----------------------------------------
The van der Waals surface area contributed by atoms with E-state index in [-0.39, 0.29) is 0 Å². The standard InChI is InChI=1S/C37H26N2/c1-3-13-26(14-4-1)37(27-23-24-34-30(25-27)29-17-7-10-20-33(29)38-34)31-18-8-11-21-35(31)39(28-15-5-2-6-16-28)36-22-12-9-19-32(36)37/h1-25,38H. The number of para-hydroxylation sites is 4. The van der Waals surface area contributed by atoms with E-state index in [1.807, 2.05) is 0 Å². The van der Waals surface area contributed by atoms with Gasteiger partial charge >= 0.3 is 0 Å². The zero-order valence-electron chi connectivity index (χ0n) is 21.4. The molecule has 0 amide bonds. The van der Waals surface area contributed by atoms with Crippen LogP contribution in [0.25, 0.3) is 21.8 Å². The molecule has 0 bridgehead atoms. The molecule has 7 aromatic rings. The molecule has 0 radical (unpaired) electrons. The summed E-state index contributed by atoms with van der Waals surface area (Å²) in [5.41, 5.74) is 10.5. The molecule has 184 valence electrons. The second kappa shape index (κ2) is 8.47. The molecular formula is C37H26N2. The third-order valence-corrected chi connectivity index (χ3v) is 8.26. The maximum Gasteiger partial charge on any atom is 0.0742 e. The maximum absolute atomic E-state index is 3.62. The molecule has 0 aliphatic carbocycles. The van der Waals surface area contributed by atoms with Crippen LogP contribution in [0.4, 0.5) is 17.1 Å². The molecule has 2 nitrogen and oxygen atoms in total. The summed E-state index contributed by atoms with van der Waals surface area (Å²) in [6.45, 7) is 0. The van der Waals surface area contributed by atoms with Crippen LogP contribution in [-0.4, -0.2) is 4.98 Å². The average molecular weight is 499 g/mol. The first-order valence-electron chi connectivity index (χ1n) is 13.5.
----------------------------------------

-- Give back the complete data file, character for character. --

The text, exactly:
The van der Waals surface area contributed by atoms with E-state index in [-0.39, 0.29) is 0 Å². The standard InChI is InChI=1S/C37H26N2/c1-3-13-26(14-4-1)37(27-23-24-34-30(25-27)29-17-7-10-20-33(29)38-34)31-18-8-11-21-35(31)39(28-15-5-2-6-16-28)36-22-12-9-19-32(36)37/h1-25,38H. The number of para-hydroxylation sites is 4. The van der Waals surface area contributed by atoms with E-state index in [1.807, 2.05) is 0 Å². The van der Waals surface area contributed by atoms with Gasteiger partial charge >= 0.3 is 0 Å². The zero-order valence-electron chi connectivity index (χ0n) is 21.4. The molecule has 0 amide bonds. The van der Waals surface area contributed by atoms with Crippen LogP contribution in [0.25, 0.3) is 21.8 Å². The molecule has 0 bridgehead atoms. The molecule has 7 aromatic rings. The molecule has 0 radical (unpaired) electrons. The summed E-state index contributed by atoms with van der Waals surface area (Å²) in [5.41, 5.74) is 10.5. The molecule has 184 valence electrons. The second kappa shape index (κ2) is 8.47. The molecular formula is C37H26N2. The third-order valence-corrected chi connectivity index (χ3v) is 8.26. The maximum Gasteiger partial charge on any atom is 0.0742 e. The maximum absolute atomic E-state index is 3.62. The molecule has 0 aliphatic carbocycles. The van der Waals surface area contributed by atoms with Crippen LogP contribution in [0.4, 0.5) is 17.1 Å². The molecule has 2 nitrogen and oxygen atoms in total. The summed E-state index contributed by atoms with van der Waals surface area (Å²) in [6.45, 7) is 0. The van der Waals surface area contributed by atoms with Crippen LogP contribution in [-0.4, -0.2) is 4.98 Å². The average molecular weight is 499 g/mol. The first-order valence-electron chi connectivity index (χ1n) is 13.5.